variometer


Also found in: Dictionary, Thesaurus, Wikipedia.

variometer

[‚ver·ē′äm·əd·ər]
(electromagnetism)
A variable inductance having two coils in series, one mounted inside the other, with provisions for rotating the inner coil in order to vary the total inductance of the unit over a wide range.
(engineering)
A geomagnetic device for detecting and indicating changes in one of the components of the terrestrial magnetic field vector, usually magnetic declination, the horizontal intensity component, or the vertical intensity component.

Variometer

 

in radio engineering, a variable-inductance coil designed for tuning oscillatory circuits. The type of variometer used in the 1920’s and 1930’s was divided into two sections connected in series: a fixed outer coil (the stator) and a movable inner coil (the rotor). The inductance of the variometer is equal to the sum of the inductances of the sections and the mutual inductance between them, which changes significantly when the rotor is turned 180°. This type of variometer was widely used to retune the frequency of the oscillatory circuit of a radio receiver. The variometer subsequently lost its original form and use and is now used in radio receivers as an inductance coil containing within its winding a core made of a magnetic dielectric that changes the induction within insignificant limits in order to adjust the frequency of the oscillatory circuit.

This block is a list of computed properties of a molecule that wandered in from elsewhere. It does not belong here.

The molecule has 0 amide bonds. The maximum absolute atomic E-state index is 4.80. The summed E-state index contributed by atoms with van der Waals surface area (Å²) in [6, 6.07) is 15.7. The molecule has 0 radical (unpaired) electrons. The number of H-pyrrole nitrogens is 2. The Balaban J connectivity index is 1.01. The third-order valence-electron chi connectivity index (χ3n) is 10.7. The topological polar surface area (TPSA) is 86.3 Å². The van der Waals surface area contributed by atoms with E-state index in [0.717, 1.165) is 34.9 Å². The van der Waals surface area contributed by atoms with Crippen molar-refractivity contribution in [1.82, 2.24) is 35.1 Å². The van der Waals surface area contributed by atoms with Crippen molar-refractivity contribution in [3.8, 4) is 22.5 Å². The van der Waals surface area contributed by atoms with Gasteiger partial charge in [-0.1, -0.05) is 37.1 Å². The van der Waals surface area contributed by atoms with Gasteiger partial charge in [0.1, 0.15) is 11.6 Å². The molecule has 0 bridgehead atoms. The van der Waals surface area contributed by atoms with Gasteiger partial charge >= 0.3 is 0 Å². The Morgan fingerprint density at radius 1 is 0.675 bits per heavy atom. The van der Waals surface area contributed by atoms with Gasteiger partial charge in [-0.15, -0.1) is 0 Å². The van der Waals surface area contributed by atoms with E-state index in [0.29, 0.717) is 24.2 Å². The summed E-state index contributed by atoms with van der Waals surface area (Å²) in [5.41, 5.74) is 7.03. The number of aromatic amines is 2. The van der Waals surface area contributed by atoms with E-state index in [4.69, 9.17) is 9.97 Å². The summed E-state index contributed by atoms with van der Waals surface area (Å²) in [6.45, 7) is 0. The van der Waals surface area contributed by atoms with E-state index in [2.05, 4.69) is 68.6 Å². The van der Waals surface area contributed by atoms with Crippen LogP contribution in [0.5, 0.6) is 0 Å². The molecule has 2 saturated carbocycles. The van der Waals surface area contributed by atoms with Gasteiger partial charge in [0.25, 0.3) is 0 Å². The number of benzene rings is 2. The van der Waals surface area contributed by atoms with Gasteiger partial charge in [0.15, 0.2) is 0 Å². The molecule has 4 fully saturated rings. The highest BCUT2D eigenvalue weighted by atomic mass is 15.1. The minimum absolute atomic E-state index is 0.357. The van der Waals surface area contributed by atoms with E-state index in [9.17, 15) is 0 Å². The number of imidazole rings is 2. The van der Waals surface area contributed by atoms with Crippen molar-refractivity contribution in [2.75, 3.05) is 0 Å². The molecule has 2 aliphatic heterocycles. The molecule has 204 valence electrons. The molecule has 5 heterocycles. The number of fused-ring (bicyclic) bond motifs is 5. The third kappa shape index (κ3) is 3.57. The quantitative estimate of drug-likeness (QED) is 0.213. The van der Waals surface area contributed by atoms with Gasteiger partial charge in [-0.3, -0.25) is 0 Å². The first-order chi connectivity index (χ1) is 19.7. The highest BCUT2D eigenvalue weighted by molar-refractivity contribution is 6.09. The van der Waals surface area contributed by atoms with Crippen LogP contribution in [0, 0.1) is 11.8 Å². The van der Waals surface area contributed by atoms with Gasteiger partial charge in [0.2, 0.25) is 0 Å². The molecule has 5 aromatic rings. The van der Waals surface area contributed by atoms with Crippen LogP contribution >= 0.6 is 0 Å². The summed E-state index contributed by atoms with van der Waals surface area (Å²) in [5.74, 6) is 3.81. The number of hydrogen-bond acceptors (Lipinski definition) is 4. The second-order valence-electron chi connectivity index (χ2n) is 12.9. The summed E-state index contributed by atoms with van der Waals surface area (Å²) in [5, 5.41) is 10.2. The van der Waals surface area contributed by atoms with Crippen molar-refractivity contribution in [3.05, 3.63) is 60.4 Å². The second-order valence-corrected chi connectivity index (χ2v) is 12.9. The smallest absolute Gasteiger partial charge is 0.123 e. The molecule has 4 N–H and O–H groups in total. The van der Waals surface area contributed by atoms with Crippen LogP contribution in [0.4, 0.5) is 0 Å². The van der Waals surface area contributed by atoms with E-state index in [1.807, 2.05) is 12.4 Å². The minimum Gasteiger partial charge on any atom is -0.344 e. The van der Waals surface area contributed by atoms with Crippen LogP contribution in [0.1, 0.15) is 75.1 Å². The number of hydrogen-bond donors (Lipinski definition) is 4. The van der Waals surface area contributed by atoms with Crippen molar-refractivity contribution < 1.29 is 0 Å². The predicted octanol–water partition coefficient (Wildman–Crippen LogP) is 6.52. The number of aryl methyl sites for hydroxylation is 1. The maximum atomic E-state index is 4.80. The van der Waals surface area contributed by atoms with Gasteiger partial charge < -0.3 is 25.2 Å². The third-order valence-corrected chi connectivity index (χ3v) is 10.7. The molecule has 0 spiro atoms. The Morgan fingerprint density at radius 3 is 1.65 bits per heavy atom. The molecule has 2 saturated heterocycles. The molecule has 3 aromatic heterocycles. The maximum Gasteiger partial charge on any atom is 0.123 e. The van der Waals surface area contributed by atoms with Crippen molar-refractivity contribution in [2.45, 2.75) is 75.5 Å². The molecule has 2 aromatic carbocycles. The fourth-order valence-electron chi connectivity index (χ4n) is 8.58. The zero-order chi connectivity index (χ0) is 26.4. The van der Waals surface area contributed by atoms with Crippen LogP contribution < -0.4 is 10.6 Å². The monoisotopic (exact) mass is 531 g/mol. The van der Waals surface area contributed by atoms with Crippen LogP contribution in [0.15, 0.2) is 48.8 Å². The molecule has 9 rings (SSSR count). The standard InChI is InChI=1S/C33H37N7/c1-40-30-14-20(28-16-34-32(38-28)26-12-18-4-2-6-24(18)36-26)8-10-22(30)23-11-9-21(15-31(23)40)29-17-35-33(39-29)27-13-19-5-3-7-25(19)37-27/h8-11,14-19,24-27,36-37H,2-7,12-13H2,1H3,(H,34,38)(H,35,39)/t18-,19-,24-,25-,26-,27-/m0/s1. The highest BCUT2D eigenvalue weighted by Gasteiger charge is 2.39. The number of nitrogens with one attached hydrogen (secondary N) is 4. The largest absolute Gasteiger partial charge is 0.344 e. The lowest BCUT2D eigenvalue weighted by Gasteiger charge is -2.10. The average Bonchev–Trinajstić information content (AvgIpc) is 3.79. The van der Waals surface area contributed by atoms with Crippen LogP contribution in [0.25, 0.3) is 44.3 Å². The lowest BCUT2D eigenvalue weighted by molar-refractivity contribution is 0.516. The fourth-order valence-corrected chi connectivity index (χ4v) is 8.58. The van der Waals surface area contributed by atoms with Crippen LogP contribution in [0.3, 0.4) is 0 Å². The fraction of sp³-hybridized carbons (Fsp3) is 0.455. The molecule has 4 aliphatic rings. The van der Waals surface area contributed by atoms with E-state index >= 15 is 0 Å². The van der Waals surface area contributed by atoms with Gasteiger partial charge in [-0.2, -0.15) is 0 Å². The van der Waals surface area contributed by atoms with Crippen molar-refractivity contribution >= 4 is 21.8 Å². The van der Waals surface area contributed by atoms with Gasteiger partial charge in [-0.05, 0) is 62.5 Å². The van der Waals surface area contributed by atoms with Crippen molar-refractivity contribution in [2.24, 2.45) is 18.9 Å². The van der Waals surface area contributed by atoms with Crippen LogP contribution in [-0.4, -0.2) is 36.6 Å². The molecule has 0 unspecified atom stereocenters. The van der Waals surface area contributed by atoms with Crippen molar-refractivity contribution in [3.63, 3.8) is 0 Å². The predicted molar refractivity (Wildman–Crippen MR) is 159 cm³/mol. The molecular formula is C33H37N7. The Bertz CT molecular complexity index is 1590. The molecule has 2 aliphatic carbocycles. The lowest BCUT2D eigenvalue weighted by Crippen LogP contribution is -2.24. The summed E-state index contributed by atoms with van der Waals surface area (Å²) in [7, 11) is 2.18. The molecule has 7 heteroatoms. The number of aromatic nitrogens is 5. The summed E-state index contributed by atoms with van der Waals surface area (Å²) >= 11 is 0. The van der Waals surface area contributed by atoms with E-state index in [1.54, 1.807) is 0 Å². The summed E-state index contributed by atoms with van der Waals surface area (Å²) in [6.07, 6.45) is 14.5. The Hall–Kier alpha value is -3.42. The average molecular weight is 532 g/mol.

variometer

variometerclick for a larger image
Two types of variometer.
An instrument that is a sensitive rate of climb and descent indicator. Used in sailplanes and gliders, it indicates climb and descent almost instantaneously, unlike conventional vertical speed indicators, which suffer from lag.
References in periodicals archive ?
The simplicity and low cost of the basic variometer are advantages but the lack of automatic recording of the output is its disadvantage.
In contrast to the variometer, the fluxgate is a much more complex, and recent (developed in the 1930s), sensor.
For this paper, a fluxgate sensor and a home-made variometer were installed in the author's study.
To log the outputs from the sensors a home-made data acquisition system was constructed which could count the pulses from the fluxgate and digitise the analogue signal from the variometer.
The variometer was constructed in a cylindrical plastic food storage jar, 12cm in diameter and 18cm high.
In both fluxgate and variometer sensors, a temperature sensor was co-located with the sensor.
Figures 6 and 7 show variometer and fluxgate observations taken on 2011 April 6 & 7.
The Hall-effect sensors in the variometer, by comparison, are easier to use and show no detectable variation with temperature.
Note that while the fluxgate sensors should vary (almost) linearly with the magnitude of disturbances in the magnetic field, the voltages from the variometer will not have so simple a relationship (but, for detecting auroral conditions, this is not a problem).
If a computer-less design is wanted the variometer output can be fed to a voltmeter using a simple analogue circuit such as that shown in Figure 11.